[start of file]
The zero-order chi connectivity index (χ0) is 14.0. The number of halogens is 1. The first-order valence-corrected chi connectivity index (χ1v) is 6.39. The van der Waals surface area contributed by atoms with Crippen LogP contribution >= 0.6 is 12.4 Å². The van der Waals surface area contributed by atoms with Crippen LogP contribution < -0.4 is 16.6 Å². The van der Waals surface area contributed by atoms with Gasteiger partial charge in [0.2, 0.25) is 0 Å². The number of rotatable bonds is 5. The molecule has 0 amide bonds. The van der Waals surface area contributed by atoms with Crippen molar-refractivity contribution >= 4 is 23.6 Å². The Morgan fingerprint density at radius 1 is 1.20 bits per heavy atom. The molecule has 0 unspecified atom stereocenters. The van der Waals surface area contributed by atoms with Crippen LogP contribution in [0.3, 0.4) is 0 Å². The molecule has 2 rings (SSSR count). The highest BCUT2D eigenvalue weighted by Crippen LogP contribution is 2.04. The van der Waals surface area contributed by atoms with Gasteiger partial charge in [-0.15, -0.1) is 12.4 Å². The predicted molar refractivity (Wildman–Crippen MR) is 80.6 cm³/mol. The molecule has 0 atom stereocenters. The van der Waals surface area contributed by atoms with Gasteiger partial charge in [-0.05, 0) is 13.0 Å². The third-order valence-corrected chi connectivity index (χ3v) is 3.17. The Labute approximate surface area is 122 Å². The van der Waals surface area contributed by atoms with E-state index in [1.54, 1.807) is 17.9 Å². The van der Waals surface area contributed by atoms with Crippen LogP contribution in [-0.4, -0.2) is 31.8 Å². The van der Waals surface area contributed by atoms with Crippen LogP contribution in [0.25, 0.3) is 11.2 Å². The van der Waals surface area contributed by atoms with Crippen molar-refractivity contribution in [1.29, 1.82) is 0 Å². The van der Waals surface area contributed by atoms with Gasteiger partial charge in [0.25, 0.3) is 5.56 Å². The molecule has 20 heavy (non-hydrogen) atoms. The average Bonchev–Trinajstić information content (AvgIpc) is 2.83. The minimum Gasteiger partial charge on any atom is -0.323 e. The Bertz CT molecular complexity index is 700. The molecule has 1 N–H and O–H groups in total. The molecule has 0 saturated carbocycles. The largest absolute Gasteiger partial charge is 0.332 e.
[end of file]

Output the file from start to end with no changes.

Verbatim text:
The zero-order chi connectivity index (χ0) is 14.0. The number of halogens is 1. The first-order valence-corrected chi connectivity index (χ1v) is 6.39. The van der Waals surface area contributed by atoms with Crippen LogP contribution >= 0.6 is 12.4 Å². The van der Waals surface area contributed by atoms with Crippen LogP contribution < -0.4 is 16.6 Å². The van der Waals surface area contributed by atoms with Gasteiger partial charge in [0.2, 0.25) is 0 Å². The number of rotatable bonds is 5. The molecule has 0 amide bonds. The van der Waals surface area contributed by atoms with Crippen molar-refractivity contribution >= 4 is 23.6 Å². The Morgan fingerprint density at radius 1 is 1.20 bits per heavy atom. The molecule has 0 unspecified atom stereocenters. The van der Waals surface area contributed by atoms with Crippen LogP contribution in [0.3, 0.4) is 0 Å². The molecule has 2 rings (SSSR count). The highest BCUT2D eigenvalue weighted by Crippen LogP contribution is 2.04. The van der Waals surface area contributed by atoms with Gasteiger partial charge in [-0.15, -0.1) is 12.4 Å². The predicted molar refractivity (Wildman–Crippen MR) is 80.6 cm³/mol. The molecule has 0 atom stereocenters. The van der Waals surface area contributed by atoms with Gasteiger partial charge in [-0.05, 0) is 13.0 Å². The third-order valence-corrected chi connectivity index (χ3v) is 3.17. The Labute approximate surface area is 122 Å². The van der Waals surface area contributed by atoms with E-state index in [1.54, 1.807) is 17.9 Å². The van der Waals surface area contributed by atoms with Crippen LogP contribution in [-0.4, -0.2) is 31.8 Å². The van der Waals surface area contributed by atoms with Crippen LogP contribution in [0.25, 0.3) is 11.2 Å². The van der Waals surface area contributed by atoms with Crippen molar-refractivity contribution in [1.29, 1.82) is 0 Å². The van der Waals surface area contributed by atoms with Gasteiger partial charge in [0.25, 0.3) is 5.56 Å². The molecule has 20 heavy (non-hydrogen) atoms. The average Bonchev–Trinajstić information content (AvgIpc) is 2.83. The minimum Gasteiger partial charge on any atom is -0.323 e. The Bertz CT molecular complexity index is 700. The molecule has 1 N–H and O–H groups in total. The molecule has 0 saturated carbocycles. The largest absolute Gasteiger partial charge is 0.332 e.